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# Skills Compound

·4 mins

Humans are pretty bad at intuiting about exponential growth. Whether it’s pollution, population growth, or the way a virus spreads, our brains are bad at understanding the impact of such growth.

Exponential growth tends to feel slow at first, and then at some point you realize it’s all happening quite quickly.

Another popular example of this is the growth of wealth versus labour. Why is there so much wealth inequality and concentration today? It’s quite simple, the returns on wealth compound at a higher rate than the returns on labour (which, depending on how you look at it, have been diminishing or stagnant in most places).

How do we use this information to our advantage? It starts with figure out how to recognize exponential growth. Anything that compounds will grow exponentially. Anything that is 1) growing and 2) has its future value dependent on its past values is probably growing exponentially.

If you’re unsure, sometimes it can be as simple as creating a plot and seeing if the growth is accelerating all the time, which can sometimes be ascertained visually.

But anyway, this post isn’t so much about exponential growth, but rather it’s about skills. Skills compound, and therefore they grow exponentially (provided you continue to learn).

To understand how skills compound, we can think about learning skills as a loop with steps that are something like this:

• You need to solve problem Z, which requires skill X and Y
• You know how to do X, but you don’t know Y yet
• You invest time to learn Y, and this gets added to your set of skills
• You apply X and Y to solve Z
• Not only have you mastered X and Y, but combined they also create a new skill, Z (which is a superset, but could also be considered distinct on its own)

Additionally, skills can often compound in weird ways. If X and Y are worth 5 skill points on their own, but Z is worth 12 skill points, we can see there’s some magic happening where the combination of these skills is worth more than the sum of their parts.

Why does this happen? It’s due to what I’ll call this the learned premium. In other words, there’s value in the fact that you have experience with this combination of skills, and that experience is worth a premium because there’s value in knowing how X and Y combine to make Z, the difference of which is the learned premium.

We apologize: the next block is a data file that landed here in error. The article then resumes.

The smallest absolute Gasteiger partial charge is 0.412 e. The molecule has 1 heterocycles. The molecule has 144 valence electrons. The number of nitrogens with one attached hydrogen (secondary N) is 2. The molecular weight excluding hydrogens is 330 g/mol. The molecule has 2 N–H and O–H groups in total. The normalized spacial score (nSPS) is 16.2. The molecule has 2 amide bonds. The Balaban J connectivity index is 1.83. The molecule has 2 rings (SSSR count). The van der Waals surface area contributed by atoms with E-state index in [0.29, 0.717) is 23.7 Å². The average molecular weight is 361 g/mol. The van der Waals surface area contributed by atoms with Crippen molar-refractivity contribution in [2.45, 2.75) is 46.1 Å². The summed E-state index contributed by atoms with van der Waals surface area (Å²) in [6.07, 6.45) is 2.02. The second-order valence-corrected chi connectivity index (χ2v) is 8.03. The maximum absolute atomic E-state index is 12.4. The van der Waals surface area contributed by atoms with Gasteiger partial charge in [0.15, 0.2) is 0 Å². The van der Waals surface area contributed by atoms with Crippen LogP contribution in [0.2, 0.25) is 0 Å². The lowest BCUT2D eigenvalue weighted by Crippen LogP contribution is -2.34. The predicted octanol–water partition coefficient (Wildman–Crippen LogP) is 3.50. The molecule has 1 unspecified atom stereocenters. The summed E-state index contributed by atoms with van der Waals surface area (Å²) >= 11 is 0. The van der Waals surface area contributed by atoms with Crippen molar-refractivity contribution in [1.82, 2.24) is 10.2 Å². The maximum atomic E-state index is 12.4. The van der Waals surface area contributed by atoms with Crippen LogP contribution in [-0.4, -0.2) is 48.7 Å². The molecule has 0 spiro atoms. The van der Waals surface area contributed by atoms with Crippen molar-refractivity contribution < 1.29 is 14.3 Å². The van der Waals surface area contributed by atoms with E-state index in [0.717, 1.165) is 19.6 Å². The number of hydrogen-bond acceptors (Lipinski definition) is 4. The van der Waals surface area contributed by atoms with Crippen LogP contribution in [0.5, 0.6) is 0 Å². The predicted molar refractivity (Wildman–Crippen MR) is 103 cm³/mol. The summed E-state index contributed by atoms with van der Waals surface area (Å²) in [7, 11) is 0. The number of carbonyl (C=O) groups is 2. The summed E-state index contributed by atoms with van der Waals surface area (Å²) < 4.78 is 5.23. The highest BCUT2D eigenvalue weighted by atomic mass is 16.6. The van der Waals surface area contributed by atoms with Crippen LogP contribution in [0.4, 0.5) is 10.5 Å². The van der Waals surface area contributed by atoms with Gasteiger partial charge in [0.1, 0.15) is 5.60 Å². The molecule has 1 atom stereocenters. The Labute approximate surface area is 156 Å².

The total value $$v$$ of your skills can be modeled as:

$$v = \displaystyle\sum_{i=1}^ns = sᵢp$$

Where $$sᵢ$$ is a skill, and $$p$$ is the learned premium.

Which is equivalent to:

$$v = \displaystyle\sum_{}s = s_{1}p + s_{2}p + s_{3}p + s_{4}p + s_{5}p + \cdots + s_{n}p$$

You can assume that $$n$$ is just a function of time, where the longer you spend working to develop your skills the greater the value of $$n$$ becomes. On the day you’re born a fresh new baby, $$n = 0$$. Every time you learn a new skill, you get $$n = n + 1$$.

The individual value for each instance of $$s_{n}$$ is kind of irrelevant, as over time the compounding of $$p$$ and $$n$$ makes $$s_{n}$$ less significant. In fact, so long as $$s_{n} >= 1$$ and $$p > 1$$, your total skill value $$v$$ will always grow exponentially as $$n$$ grows (in other words, if you continuously learn new skills).

In dayjob parlance we talk about these things as skills ($$s_{n}$$) and experience ($$n$$). If you are more skilled at learning (which is–on its own–a valuable skill) then your learned premium $$p$$ increases. That’s right, $$p$$ is actually a function of $$n$$ too. We can model it this way:

$$p = n^\lambda$$

Where $$\lambda$$ is a made-up constant that represents the risk-free learning premium (i.e., the minimum amount of premium you can attain from simply learning any skill at any level).

Okay neat, but what do I as an individual do with this information? In short, optimize for $$p$$ and $$n$$. Going deep (depth) into a subject or domain will increase your $$p$$ quite a bit, by increasing $$\lambda$$ through acquisition of specialized knowledge, however it’s probably easier to increment $$n$$ by going wide (breadth) and learning lots of different (and easier to acquire) skills from various domains.

Or, at least I think so.

Author
Brenden Matthews